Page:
Friday, January 13, 2017

RIP William Peter Blatty (1928 - 2017)

Exorcist scribe William Peter Blatty has died, less than a week after his 89th birthday. If you've only seen the movie, do yourself a favor and read the novel too. It's truly astounding and deserves its legendary status.

 
 
 

Tuesday, January 10, 2017

Yellow Fog by Les Daniels (1988): Blood and Tears

Now here's a Stephen King paperback blurb you can believe! Author Les Daniels (1943-2011) had been writing his series of historical vampire novels for about a decade, all featuring the "protagonist"  Don Sebastian Villanueva, an immortal Spanish nobleman. Yellow Fog (Tor Books, August 1988/cover by Maren) was originally published in 1986 by specialty genre publisher Donald M. Grant (see cover below) and is the second-to-last in the series. The only other novel of his I've read is the last one, No Blood Spilled (1991), which I quite enjoyed. In fact I wished Daniels had written more of these! Daniels has lively way with common classic monster tropes, delivered in the fond, knowing manner of someone well-acquainted with them. Yellow Fog is highly reminiscent of Charles Grant's Universal Monsters series (also published by Donald M. Grant) but surpasses that because Daniels is a much, much livelier writer, engaging the reader with effortlessly-drawn characters and setting.

To begin: after an intense train crash prologue in 1835 that leaves one survivor, we move forward to 1847 and meet twenty-ish Londoner Reginald Callender, a callow, immature, shallow, and greedy fellow. Rather than being a unlikable protagonist, Reggie (how he hates that diminutive!) provides much delight for the reader as he is repeatedly confounded in his efforts to secure vast wealth at his own minimum cost. His rich uncle William Callender, he of upper-crust London country clubs, of wealth and taste and hidden vice, has shuffled off this mortal coil, which doesn't upset Reginald overmuch as he stands to inherit the old man's hard-earned money. And yet that is not to be. Even though betrothed to the lovely Felicia Marsh, a young woman with her own inheritance—and the survivor of that earlier train crash— Reginald is beside himself with frustrated greed when he learns Uncle W. left behind nothing save enough to cover his (extensive) funerary, legal, and my-mistresses-shall-be-cared-for-after-I'm-gone costs.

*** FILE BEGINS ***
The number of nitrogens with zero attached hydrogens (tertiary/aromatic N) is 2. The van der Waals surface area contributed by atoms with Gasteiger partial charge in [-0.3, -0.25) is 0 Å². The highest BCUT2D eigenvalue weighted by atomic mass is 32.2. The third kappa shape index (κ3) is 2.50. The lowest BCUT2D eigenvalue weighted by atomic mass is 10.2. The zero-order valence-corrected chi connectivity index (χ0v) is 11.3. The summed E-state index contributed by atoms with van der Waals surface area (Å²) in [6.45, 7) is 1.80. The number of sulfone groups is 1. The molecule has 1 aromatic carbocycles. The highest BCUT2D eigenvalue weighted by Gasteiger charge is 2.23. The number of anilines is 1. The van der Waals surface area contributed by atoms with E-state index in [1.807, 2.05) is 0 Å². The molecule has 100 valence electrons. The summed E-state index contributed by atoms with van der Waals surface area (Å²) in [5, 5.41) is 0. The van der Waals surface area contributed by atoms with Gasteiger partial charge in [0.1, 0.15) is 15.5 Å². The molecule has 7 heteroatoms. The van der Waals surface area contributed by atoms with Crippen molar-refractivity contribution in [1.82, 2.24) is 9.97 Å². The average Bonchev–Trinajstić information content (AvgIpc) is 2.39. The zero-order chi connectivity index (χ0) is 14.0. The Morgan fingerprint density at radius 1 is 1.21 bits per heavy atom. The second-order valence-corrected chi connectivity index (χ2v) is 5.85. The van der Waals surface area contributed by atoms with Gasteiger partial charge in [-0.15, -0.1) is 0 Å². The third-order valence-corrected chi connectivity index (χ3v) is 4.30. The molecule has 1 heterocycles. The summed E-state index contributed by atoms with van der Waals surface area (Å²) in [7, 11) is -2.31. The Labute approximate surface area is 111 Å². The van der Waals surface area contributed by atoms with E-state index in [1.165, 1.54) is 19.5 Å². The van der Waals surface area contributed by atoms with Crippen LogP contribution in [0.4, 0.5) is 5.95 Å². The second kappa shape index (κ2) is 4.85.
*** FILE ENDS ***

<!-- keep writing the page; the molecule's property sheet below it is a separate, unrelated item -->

Felicia, as well as her middle-aged Aunt Penelope, are intrigued by all manner of the occult, superstition, and questions of life after death. "Death is only a passage," Felicia tells a nonplussed Callender after his uncle dies, "A journey to another land." She speaks of a man named Newcastle, who can communicate with spirits, and invites Callender along with her and Auntie to one of his seances. Grumbling at the indignity of a betrothed who believes such nonsense, Callender goes along. He's taken aback by this Sebastian Newcastle: clad in black, drooping black mustache on a scarred white face, inviting them into his darkened home lit only by candlelight. The creepy seance that follows, in which Uncle W., in all his irascibility, appears, does nothing to convince Callender that Newcastle isn't a fraud after Felicia's inheritance. Neither does Callender realize that Newcastle is, the astute reader will have noticed, a real live vampire.